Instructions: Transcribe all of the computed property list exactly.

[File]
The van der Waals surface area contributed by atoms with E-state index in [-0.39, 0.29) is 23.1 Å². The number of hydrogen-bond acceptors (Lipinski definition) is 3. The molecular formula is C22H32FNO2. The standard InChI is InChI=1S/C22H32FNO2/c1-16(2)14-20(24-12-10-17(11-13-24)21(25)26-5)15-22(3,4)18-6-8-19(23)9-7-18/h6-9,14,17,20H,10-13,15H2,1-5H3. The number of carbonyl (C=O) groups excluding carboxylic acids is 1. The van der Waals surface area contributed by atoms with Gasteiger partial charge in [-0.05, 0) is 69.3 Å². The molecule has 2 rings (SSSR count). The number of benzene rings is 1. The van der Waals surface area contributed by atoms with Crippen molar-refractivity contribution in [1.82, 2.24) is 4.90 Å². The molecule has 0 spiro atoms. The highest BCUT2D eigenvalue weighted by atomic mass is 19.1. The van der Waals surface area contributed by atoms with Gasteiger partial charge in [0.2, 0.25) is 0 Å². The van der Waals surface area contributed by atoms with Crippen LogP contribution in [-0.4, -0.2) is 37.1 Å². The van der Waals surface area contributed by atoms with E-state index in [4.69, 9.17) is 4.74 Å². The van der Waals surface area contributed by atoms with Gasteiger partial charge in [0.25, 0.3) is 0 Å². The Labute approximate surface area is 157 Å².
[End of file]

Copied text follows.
The van der Waals surface area contributed by atoms with E-state index in [-0.39, 0.29) is 23.1 Å². The number of hydrogen-bond acceptors (Lipinski definition) is 3. The molecular formula is C22H32FNO2. The standard InChI is InChI=1S/C22H32FNO2/c1-16(2)14-20(24-12-10-17(11-13-24)21(25)26-5)15-22(3,4)18-6-8-19(23)9-7-18/h6-9,14,17,20H,10-13,15H2,1-5H3. The number of carbonyl (C=O) groups excluding carboxylic acids is 1. The van der Waals surface area contributed by atoms with Gasteiger partial charge in [-0.05, 0) is 69.3 Å². The molecule has 2 rings (SSSR count). The number of benzene rings is 1. The van der Waals surface area contributed by atoms with Crippen molar-refractivity contribution in [1.82, 2.24) is 4.90 Å². The molecule has 0 spiro atoms. The highest BCUT2D eigenvalue weighted by atomic mass is 19.1. The van der Waals surface area contributed by atoms with Gasteiger partial charge in [0.2, 0.25) is 0 Å². The van der Waals surface area contributed by atoms with Crippen LogP contribution in [-0.4, -0.2) is 37.1 Å². The van der Waals surface area contributed by atoms with E-state index in [4.69, 9.17) is 4.74 Å². The van der Waals surface area contributed by atoms with Gasteiger partial charge in [0.25, 0.3) is 0 Å². The Labute approximate surface area is 157 Å².